In Appendix I, they finally get to their methodology for detecting Quiet Disclosures:
To assess IRS’s efforts to identify taxpayers who may have attempted quiet disclosures, we used the same datasets that we used to identify the 2009 OVDP population, as described above, plus FBAR data from FinCEN. To determine the reliability of FinCEN’s FBAR data, we reviewed relevant documentation, conducted interviews with FinCEN officials knowledgeable of the data, and conducted electronic testing of the data to identify errors or outliers. We determined that these data were sufficiently reliable for our purposes. To identify potential quiet disclosures we conducted a three-step analysis. First, we used IRS tax return data to identify taxpayers who filed late or amended returns for the applicable 2009 OVDP period.
We then used FBAR data to identify taxpayers who filed late or amended FBARs during the same time period to create a combined list of taxpayers. Finally, we removed from this combined list any taxpayers that we had previously identified as 2009 OVDP participants. The remaining taxpayers constitute our population of taxpayers who potentially “quietly disclosed” offshore accounts. From this population, we used data from amended tax returns to identify whether the amended returns had positive adjustments to income, and whether taxpayers filed amended returns for multiple years. We confirmed this methodology with IRS officials. The results of our analyses are shown in appendix VIII.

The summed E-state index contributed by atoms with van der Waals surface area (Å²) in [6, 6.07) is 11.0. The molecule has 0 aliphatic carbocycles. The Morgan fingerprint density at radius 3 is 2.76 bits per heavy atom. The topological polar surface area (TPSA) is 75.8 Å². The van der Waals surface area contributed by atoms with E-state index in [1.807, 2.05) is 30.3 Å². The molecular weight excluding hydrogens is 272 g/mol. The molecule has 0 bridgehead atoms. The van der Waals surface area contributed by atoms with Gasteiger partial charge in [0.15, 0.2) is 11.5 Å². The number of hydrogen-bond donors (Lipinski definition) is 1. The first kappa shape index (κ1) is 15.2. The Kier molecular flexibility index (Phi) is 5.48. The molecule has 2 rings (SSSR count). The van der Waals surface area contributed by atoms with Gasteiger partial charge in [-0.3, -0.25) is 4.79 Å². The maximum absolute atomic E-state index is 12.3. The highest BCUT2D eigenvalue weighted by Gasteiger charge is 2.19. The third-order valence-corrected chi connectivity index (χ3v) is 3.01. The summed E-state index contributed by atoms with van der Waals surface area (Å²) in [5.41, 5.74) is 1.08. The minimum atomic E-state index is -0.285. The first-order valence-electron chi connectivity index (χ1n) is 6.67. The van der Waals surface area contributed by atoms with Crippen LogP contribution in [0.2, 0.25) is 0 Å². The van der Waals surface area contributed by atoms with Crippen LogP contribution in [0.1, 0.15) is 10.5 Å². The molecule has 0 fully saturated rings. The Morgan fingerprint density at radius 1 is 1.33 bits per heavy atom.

The most hilarious part: when you go to Appendix VIII, unlike the rest of the report you do not see any dollar amounts whatsoever, simply vague references to “positive change in tax liability” among people who filed late or amended FBARs. That tactic of lumping together late FBAR filers and amenders is itself rather amusing — by definition, an amender is someone who knew about the requirement to file before, whereas a late filer might be someone who heard about FBAR for the very first time in his entire life of living outside the U.S., and sent in the forms as soon as possible in a good-faith effort to “do his duty”.
But of course, actual facts must not be allowed to interrupt the drumbeat against evil Quiet Disclosererers. If you didn’t already understand the U.S. government’s attitude, well, as Phil Hodgen would say, consider this report a gentle tap with the clue stick.